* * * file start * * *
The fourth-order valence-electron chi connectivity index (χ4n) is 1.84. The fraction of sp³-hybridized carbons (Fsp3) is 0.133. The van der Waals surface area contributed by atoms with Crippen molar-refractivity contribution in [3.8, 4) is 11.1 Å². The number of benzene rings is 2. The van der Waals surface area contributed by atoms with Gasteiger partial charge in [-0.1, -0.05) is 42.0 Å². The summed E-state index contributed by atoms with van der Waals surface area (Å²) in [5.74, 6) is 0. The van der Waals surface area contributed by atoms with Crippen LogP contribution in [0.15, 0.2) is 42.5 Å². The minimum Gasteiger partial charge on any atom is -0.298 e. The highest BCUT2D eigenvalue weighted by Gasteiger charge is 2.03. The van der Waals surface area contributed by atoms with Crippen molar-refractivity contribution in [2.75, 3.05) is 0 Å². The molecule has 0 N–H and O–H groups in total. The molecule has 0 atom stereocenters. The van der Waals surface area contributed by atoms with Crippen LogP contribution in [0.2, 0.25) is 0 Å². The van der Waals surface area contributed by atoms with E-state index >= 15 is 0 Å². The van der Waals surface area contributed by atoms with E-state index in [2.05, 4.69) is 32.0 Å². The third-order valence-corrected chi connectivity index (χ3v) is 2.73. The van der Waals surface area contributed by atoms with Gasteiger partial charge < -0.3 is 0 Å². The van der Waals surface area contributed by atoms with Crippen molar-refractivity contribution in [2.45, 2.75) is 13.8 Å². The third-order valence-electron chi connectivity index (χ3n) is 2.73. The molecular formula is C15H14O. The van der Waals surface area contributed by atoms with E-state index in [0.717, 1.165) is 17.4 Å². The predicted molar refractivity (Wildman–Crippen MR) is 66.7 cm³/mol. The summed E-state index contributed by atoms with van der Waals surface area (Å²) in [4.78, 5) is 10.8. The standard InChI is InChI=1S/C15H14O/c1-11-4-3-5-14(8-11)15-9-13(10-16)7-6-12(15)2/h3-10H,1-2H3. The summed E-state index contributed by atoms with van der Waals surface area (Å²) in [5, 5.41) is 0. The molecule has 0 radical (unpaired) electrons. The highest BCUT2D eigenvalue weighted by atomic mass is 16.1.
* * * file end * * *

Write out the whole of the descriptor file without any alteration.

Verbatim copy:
The fourth-order valence-electron chi connectivity index (χ4n) is 1.84. The fraction of sp³-hybridized carbons (Fsp3) is 0.133. The van der Waals surface area contributed by atoms with Crippen molar-refractivity contribution in [3.8, 4) is 11.1 Å². The number of benzene rings is 2. The van der Waals surface area contributed by atoms with Gasteiger partial charge in [-0.1, -0.05) is 42.0 Å². The summed E-state index contributed by atoms with van der Waals surface area (Å²) in [5.74, 6) is 0. The van der Waals surface area contributed by atoms with Crippen LogP contribution in [0.15, 0.2) is 42.5 Å². The minimum Gasteiger partial charge on any atom is -0.298 e. The highest BCUT2D eigenvalue weighted by Gasteiger charge is 2.03. The van der Waals surface area contributed by atoms with Crippen molar-refractivity contribution in [2.75, 3.05) is 0 Å². The molecule has 0 N–H and O–H groups in total. The molecule has 0 atom stereocenters. The van der Waals surface area contributed by atoms with Crippen LogP contribution in [0.2, 0.25) is 0 Å². The van der Waals surface area contributed by atoms with E-state index >= 15 is 0 Å². The van der Waals surface area contributed by atoms with E-state index in [2.05, 4.69) is 32.0 Å². The third-order valence-corrected chi connectivity index (χ3v) is 2.73. The van der Waals surface area contributed by atoms with Gasteiger partial charge < -0.3 is 0 Å². The van der Waals surface area contributed by atoms with Crippen molar-refractivity contribution in [2.45, 2.75) is 13.8 Å². The third-order valence-electron chi connectivity index (χ3n) is 2.73. The molecular formula is C15H14O. The van der Waals surface area contributed by atoms with E-state index in [0.717, 1.165) is 17.4 Å². The predicted molar refractivity (Wildman–Crippen MR) is 66.7 cm³/mol. The summed E-state index contributed by atoms with van der Waals surface area (Å²) in [4.78, 5) is 10.8. The standard InChI is InChI=1S/C15H14O/c1-11-4-3-5-14(8-11)15-9-13(10-16)7-6-12(15)2/h3-10H,1-2H3. The summed E-state index contributed by atoms with van der Waals surface area (Å²) in [5, 5.41) is 0. The molecule has 0 radical (unpaired) electrons. The highest BCUT2D eigenvalue weighted by atomic mass is 16.1.